Sunday, March 6, 2011

Knitwear Designing Tutorial Guide

As in weave design, the design of a new season’s range will usually start with the development of a colour palette. This will come from initial ideas generated in response to information from a briefing meeting. Suitable yarns will then be selected. The working through of design ideas is very much restricted by the type of knitting machine being used and type of structures that can be created on it. Inspiration from drawn work will influence the textures, colours and proportions of a knitted fabric. Creating visual representations of sketchbook work is only possible when machinery with jacquard patterning capabilities is used.


Some designers will put their initial design ideas straight into graph form, ready for translation by a knitting mechanic. Other may do more paperwork, perhaps developing fabric and garment styling ideas side by side.

The fabric ideas worked out, the designer will then usually decide which yarns should be tried in which fabrics. It is usual to knit several swatches to enable the designer to see how any fabric looks in different yarn and colour combinations.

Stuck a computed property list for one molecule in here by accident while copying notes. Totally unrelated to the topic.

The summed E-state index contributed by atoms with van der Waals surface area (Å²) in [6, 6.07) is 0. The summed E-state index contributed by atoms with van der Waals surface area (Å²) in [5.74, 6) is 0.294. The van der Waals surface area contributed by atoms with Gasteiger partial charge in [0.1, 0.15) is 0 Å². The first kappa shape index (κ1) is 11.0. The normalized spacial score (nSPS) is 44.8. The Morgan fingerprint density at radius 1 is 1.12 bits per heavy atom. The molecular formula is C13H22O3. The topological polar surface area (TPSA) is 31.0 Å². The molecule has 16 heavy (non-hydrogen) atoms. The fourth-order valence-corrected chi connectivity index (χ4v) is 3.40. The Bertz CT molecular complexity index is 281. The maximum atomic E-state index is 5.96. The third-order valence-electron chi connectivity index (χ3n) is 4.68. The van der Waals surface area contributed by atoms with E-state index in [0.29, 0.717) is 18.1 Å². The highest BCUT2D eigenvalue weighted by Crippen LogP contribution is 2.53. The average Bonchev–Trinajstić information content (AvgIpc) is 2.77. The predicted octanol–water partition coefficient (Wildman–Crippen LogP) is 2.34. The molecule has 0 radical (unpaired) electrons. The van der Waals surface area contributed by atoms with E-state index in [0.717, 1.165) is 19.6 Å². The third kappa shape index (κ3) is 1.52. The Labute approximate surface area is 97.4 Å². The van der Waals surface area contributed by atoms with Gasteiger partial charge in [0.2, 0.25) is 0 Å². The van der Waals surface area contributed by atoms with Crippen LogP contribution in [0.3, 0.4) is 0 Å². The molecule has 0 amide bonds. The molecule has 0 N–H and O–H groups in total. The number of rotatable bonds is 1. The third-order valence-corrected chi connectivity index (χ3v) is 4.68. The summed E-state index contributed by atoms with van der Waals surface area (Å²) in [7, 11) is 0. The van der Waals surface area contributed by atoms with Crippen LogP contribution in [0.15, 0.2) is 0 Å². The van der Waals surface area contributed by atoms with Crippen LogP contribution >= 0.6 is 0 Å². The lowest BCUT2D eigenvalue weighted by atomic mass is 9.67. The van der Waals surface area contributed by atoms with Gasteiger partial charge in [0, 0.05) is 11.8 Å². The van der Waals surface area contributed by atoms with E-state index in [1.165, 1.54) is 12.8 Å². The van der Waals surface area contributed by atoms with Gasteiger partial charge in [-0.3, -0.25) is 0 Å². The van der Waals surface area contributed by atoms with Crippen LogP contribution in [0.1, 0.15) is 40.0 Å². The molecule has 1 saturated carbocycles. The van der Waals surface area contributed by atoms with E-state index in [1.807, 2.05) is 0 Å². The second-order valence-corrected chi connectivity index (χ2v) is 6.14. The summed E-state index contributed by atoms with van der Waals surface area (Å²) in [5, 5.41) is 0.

For the knitwear designer, concerned with the design of final garment as well as the fabrics, styling ideas must then be worked out. The designer of cut and sewn knitwear will probably sketch out styling ideas, and the next stage will be to cut knitwear patterns. A first sample will be cut out and made up, pressed, measured and tried for fit. Any necessary alterations will be made and a second sample made to check that these alterations and the final specifications are correct.

To help knitted fabric and knitwear designers, there are specific CAD system available which allow representations of fabric to be viewed before knitting. They also often allow fabric ideas to be mapped on to knits garments, and these facilities should cut down on actual sampling time. In practice, this is not always the case as the ease of changing things on the computer often results in requests for more initial work giving more choice.

On the garments and colour ways that will form the range are decided upon, the range is then ready for presentation to sales teams and customers.


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